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Shock interactions in two-dimensional steady flows of Bethe–Zel’dovich–Thompson fluids

Published online by Cambridge University Press:  23 January 2020

Davide Vimercati
Affiliation:
Department of Aerospace Science and Technology, Politecnico di Milano, Via La Masa 34, 20156Milano, Italy
Alfred Kluwick
Affiliation:
Institute of Fluid Mechanics and Heat Transfer, Vienna University of Technology, Getreidemarkt 9, 1060Vienna, Austria
Alberto Guardone
Affiliation:
Department of Aerospace Science and Technology, Politecnico di Milano, Via La Masa 34, 20156Milano, Italy
Corresponding

Abstract

The morphology of nodes generated by the interaction of discontinuities in steady two-dimensional inviscid flows is examined. The fluids considered are Bethe–Zel’dovich–Thompson (BZT) fluids, which feature negative values of the fundamental derivative of gas dynamics in the vapour phase. The operating conditions correspond to the non-classical gas-dynamic regime where expansion shocks, compression fans and composite waves are admissible in addition to the classical compression shocks and expansion fans. Interactions caused by the crossing, overtaking and splitting of compression/expansion shocks, along with the refraction of these through a contact discontinuity, are analysed here. The well-established method of wave curves is applied to non-classical wave curves, revealing a variety of interaction patterns that are simply not admissible in classical gas dynamics. It is shown that shock waves can be reflected, transmitted and refracted as Prandtl–Meyer fans or composite waves. Based on numerical evidence, the splitting (and consequently the Mach reflection) of an expansion shock seems to be disallowed. Theoretical considerations on the admissibility of such configurations are also provided. The present analysis is relevant to applications potentially involving supersonic flows of BZT fluids, e.g. organic Rankine cycle power systems, and can also be used in front-tracking algorithms for general equations of state.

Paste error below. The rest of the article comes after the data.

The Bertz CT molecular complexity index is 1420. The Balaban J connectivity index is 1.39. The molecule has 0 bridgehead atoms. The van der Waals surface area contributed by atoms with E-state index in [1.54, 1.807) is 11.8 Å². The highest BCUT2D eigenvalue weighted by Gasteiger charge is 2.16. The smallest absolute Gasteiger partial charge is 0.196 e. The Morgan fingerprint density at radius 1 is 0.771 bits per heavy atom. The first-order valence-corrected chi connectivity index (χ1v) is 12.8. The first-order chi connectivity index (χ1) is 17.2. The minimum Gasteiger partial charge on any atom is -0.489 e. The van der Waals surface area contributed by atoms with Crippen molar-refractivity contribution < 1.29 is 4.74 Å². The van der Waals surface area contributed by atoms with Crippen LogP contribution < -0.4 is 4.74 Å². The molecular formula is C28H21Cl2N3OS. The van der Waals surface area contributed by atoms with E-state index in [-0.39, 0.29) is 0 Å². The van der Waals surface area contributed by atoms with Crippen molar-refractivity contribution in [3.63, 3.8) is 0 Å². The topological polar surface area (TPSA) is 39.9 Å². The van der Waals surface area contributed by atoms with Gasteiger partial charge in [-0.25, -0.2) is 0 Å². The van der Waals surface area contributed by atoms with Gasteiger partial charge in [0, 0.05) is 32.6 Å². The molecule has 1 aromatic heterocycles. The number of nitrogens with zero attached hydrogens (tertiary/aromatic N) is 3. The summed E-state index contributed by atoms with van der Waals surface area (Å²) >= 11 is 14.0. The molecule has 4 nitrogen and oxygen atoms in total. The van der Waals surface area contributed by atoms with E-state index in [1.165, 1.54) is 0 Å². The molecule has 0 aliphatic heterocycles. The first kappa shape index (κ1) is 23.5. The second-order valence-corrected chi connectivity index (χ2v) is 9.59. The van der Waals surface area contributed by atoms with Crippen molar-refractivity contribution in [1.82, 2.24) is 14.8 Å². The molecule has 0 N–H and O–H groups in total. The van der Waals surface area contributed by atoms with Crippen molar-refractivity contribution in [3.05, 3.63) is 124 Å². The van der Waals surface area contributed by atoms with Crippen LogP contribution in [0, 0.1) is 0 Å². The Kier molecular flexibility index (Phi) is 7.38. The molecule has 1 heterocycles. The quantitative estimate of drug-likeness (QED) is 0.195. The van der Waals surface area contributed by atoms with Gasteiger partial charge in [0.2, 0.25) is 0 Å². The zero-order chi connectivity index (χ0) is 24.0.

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JFM Papers
Copyright
© The Author(s), 2020. Published by Cambridge University Press

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